According to the Complaint in Robbins v. Lower Merion School District (filed a week ago),
2. Unbeknownst to [high school students and their parents], and without their authorization, [high school officials] have been spying on the activities of [the students] by Defendants’ indiscrimina[te] use of and ability to remotely activate the webcams incorporated into each laptop issued to students by the School District….
23…. Plaintiffs were for the first time informed of [this] capability and practice by the School District when … an Assistant Principal at Harriton High School informed minor Plaintiff that the School District was of the belief that minor Plaintiff was engaged in improper behavior in his home, and cited as evidence a photograph from the webcam embedded in minor Plaintiff’s personal laptop issued by the School District….
24. [The minor Plaintiff’s father] thereafter verified, through [the Assistant Principal], that the School District in fact has the ability to remotely activate the webcam contained in a students’ personal laptop computer issued by the School District at any time it chose and to view and capture whatever images were in front of the webcam, all without the knowledge, permission or authorization of any persons then and there using the laptop computer.
If this was indeed done, and if it was done without adequately notifying the students and their parents, this was clearly tortious, likely a violation of the Fourth Amendment, and possibly a statutory violation as well (though I haven’t looked closely at the statutory details). It is also appalling — school officials spying on children in their parents’ homes without the children’s and parents’ permission. Who thinks up such things?
I should note that such spying would indeed be legal (unless there are some statutory or local law twists I’m missing) if the cameras were planted using a warrant based on probable cause to believe that there was evidence of a crime in the home. But that seems quite unlikely under the circumstances, at least as alleged in the Complaint.
I’d love to hear more facts on this, as well as the school district’s side of the story.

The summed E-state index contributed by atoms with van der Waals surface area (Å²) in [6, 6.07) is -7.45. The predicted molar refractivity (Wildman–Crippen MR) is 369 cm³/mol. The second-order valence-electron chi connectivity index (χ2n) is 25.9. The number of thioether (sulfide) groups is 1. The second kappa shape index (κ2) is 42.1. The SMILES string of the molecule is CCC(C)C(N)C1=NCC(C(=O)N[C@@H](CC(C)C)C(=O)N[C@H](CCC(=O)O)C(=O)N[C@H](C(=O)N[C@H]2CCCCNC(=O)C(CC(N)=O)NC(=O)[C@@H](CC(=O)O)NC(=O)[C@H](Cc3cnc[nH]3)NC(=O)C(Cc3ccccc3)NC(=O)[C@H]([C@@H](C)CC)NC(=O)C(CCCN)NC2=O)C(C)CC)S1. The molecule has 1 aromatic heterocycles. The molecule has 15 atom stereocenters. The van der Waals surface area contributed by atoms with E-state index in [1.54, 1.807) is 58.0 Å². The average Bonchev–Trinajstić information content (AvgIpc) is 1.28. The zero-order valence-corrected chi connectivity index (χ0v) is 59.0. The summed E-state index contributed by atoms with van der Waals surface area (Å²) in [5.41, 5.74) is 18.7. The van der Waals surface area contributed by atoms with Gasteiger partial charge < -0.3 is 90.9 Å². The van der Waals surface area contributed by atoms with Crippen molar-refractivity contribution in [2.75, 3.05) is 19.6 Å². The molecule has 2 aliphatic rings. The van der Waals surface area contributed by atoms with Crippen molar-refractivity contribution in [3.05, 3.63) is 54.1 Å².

Thanks to Prof. Joe Olson and Cory Doctorow (boingboing) for the pointer.
UPDATE: From the Philadelphia Inquirer:
“This is the first we have heard of this lawsuit being filed and the plaintiff’s allegations,” [Doug Young, spokesman for the Lower Merion School District,] said today. “However, we can categorically state that we are — and have always been — committed to protecting the privacy of our students.” …
“We have referred this matter to our attorneys for appropriate legal action and plan to communicate with parents and students with more information as it becomes available.”
Thanks to commenter VR for the pointer.
FURTHER UPDATE: The district has this response (emphasis added), which seems to deny the allegations:
The laptops do contain a security feature intended to track lost, stolen and missing laptops. This feature has been deactivated effective today….
Laptops are a frequent target for theft in schools and off school property. The security feature was installed to help locate a laptop in the event it was reported lost, missing or stolen so that the laptop could be returned to the student….
Upon a report of a suspected lost, stolen or missing laptop, the feature was activated by the District’s security and technology departments. The tracking-security feature was limited to taking a still image of the operator and the operator’s screen. This feature has only been used for the limited purpose of locating a lost, stolen or missing laptop. The District has not used the tracking feature or web cam for any other purpose or in any other manner whatsoever.…